Strong & happy LGBT+ adoptive & foster families
LGBT+ Adoption & Fostering Week 2021
Build Your Family
LGBT+ Adoption & Fostering Week 2021 kicks off today, 1 March. The campaign's led by New Family Social. It brings together fostering and adoption agencies with LGBT+ people who are interested in these routes to parenting. We want to help you find the way forward that's right for you.
There's still a desperate need across the UK for more LGBT+ people to adopt and foster. In England in 2020 some 80,000 vulnerable children were in care. Some LGBT+ people believe their sexual orientation or gender identity will prevent them adopting or fostering. This isn't the case. 1 in 6 adoptions in England in 2020 were to same-sex couples. In Wales it was 1 in 5.
You can start your journey today by checking out the information below. If you're a podcast connoisseur then Adoption, Fostering & Tea may also be for you. Simply sign up for a free Bronze membership to access all the back episodes. Or go to Spotify, Apple or your podcast provider of choice.
The first step is to understand what the criteria are to undertake the assessment process for either adoption or fostering. Your sexual orientation or gender identity shouldn't be a barrier. Many agencies are keen to hear from LGBT+ people who are interested in exploring these routes.
Wherever you are in the UK, you won't be the first LGBT+ person who's fostered or adopted. New Family Social works with some 5,000 LGBT+ adopters and foster carers across the country. We know from government statistics that 1 in 6 adoptions in England in 2020 were to same-sex couples. In Northern Ireland 10 per cent of adopters in 2020 were same-sex couples. In Wales, 1 in 5 adoptions in 2020 were to same-sex couples. And in Scotland in 2019 it was 1 in 12.
Considering fostering? We'd love to help you overcome any nerves about discrimination. Unfortunately, we can't share any positive statistics with you. Neither the statistics collated and published by governments - or the research carried out by national fostering organisations - cover the sexual orientation or gender identity of foster carers.
The next step is to find out more about the process and what it's like. The current restrictions mean that information sessions are held virtually, but that shouldn't put you off. These sessions are a real opportunity to understand how involved the assessment process is, as well as how that particular agency will support you.
You can find sessions taking place soon on our event tool. Some are even specifically held for LGBT+ potential applicants. New Family Social hosts virtual sessions once a month specifically for LGBT+ people interested in finding out more about adoption and fostering.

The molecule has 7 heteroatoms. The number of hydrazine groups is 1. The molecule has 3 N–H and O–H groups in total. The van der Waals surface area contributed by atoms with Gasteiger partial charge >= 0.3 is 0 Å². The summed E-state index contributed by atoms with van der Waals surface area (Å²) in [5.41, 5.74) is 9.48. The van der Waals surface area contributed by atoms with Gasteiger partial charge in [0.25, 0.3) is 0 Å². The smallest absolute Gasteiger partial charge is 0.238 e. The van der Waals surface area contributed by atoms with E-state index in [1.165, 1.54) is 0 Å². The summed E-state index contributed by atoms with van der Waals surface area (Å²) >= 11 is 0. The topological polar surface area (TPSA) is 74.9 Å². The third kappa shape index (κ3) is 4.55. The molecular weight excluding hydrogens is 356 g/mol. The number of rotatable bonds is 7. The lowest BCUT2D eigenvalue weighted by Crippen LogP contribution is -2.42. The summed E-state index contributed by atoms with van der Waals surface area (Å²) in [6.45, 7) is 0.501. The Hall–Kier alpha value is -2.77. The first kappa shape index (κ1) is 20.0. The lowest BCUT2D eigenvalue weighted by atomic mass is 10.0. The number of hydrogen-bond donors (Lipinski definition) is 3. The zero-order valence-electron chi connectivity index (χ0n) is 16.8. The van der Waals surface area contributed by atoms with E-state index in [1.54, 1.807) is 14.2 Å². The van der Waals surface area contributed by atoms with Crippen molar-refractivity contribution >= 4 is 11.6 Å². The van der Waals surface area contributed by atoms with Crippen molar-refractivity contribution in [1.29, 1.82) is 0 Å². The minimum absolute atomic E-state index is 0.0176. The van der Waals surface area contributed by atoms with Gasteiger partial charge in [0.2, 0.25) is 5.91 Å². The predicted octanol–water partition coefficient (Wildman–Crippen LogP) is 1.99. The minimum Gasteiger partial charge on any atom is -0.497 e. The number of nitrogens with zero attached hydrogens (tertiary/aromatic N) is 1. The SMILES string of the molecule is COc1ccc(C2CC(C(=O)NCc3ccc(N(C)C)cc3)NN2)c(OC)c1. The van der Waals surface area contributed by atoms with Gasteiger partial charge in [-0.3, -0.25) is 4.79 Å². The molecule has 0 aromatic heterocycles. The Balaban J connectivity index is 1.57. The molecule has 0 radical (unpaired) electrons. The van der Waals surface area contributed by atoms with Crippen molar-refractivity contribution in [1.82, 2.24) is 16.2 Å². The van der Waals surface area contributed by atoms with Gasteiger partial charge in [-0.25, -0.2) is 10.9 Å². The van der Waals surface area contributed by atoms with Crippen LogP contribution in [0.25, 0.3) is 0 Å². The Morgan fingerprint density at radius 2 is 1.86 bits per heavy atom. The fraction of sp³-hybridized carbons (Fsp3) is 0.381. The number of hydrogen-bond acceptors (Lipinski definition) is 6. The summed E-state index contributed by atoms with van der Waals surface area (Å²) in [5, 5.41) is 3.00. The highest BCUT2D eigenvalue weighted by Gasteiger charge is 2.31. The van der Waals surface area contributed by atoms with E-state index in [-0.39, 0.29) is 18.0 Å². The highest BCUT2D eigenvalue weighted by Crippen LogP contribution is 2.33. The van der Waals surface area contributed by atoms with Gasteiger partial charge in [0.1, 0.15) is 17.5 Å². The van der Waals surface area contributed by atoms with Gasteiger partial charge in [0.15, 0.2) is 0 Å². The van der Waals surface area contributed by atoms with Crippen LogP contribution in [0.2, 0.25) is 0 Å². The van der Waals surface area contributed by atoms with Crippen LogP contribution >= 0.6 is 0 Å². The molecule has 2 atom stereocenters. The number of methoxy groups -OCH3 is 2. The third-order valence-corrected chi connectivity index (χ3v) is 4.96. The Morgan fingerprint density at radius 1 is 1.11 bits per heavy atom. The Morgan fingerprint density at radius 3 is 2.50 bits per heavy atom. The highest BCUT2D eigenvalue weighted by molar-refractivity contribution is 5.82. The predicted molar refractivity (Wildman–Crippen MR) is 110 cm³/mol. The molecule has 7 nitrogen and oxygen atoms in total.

To access the tool, sign up for a free New Family Social Bronze membership. Then, once you've done that, log in and head over to the tool on your 'My NFS' page.
Alternatively you can watch this pre-recorded session:
Once you're comfortable with the process the next stage is to identify the right agency for you. It may be one that you've attended an information session for already. It may be one that your friends or contacts used. At New Family Social we strongly recommend talking to a number of agencies - not every agency will be right for you. There are different strengths to all agencies, whether they are run by local authorities, the voluntary sector or the private sector.
Our agency finder can help you identify those that offer dedicated support to LGBT+ adopters and foster carers through their membership of New Family Social. To access the finder sign up for a free New Family Social Bronze membership. Then, once you've done that, log in and select 'My NFS' and then 'Friendly agencies'.
When you're exploring agencies it can be helpful to ask questions such as 'how many LGBT+ people are you currently assessing?', 'What experience does your team have in supporting LGBT+ people?' and so on. Agency staff should be able to answer these questions.
The assessment processes for adoption and fostering may be slightly delayed as a result of the current pandemic. The processes are robust, to make sure vulnerable children are placed with people who can provide them with the parenting and support they need. For LGBT+ people the process can feel intrusive. While coming out is an ongoing process for all LGBT+ people, the level and frequency of disclosures the process requires can seem invasive. For this reason it's key that you have a strong relationship with your assessing social worker, who usually acts as your advocate at the approval panels.
Whether you adopt or foster, you'll want to be the right parent for the right child. The matching process is demanding. It's vital to the development of the child that the match is right. You need resilience as an LGBT+ person to navigate this part of the process, as professionals assess your suitability to care for a specific child.